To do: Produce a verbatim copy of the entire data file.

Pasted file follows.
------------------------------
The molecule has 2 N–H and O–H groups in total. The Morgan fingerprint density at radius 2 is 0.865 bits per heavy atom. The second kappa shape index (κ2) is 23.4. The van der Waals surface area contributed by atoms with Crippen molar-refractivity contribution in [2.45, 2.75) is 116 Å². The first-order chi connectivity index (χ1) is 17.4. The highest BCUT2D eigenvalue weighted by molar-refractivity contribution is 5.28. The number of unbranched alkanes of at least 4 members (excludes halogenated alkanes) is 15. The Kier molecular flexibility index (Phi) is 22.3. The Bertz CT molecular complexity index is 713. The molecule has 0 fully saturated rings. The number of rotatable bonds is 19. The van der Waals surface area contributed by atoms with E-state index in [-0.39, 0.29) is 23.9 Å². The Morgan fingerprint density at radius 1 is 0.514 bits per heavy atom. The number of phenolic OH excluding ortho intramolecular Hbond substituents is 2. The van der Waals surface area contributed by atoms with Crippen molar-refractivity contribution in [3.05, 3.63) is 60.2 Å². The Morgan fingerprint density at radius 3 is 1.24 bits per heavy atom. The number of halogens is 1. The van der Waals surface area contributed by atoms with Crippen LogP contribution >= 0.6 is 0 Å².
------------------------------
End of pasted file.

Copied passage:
The molecule has 2 N–H and O–H groups in total. The Morgan fingerprint density at radius 2 is 0.865 bits per heavy atom. The second kappa shape index (κ2) is 23.4. The van der Waals surface area contributed by atoms with Crippen molar-refractivity contribution in [2.45, 2.75) is 116 Å². The first-order chi connectivity index (χ1) is 17.4. The highest BCUT2D eigenvalue weighted by molar-refractivity contribution is 5.28. The number of unbranched alkanes of at least 4 members (excludes halogenated alkanes) is 15. The Kier molecular flexibility index (Phi) is 22.3. The Bertz CT molecular complexity index is 713. The molecule has 0 fully saturated rings. The number of rotatable bonds is 19. The van der Waals surface area contributed by atoms with E-state index in [-0.39, 0.29) is 23.9 Å². The Morgan fingerprint density at radius 1 is 0.514 bits per heavy atom. The number of phenolic OH excluding ortho intramolecular Hbond substituents is 2. The van der Waals surface area contributed by atoms with Crippen molar-refractivity contribution in [3.05, 3.63) is 60.2 Å². The Morgan fingerprint density at radius 3 is 1.24 bits per heavy atom. The number of halogens is 1. The van der Waals surface area contributed by atoms with Crippen LogP contribution >= 0.6 is 0 Å².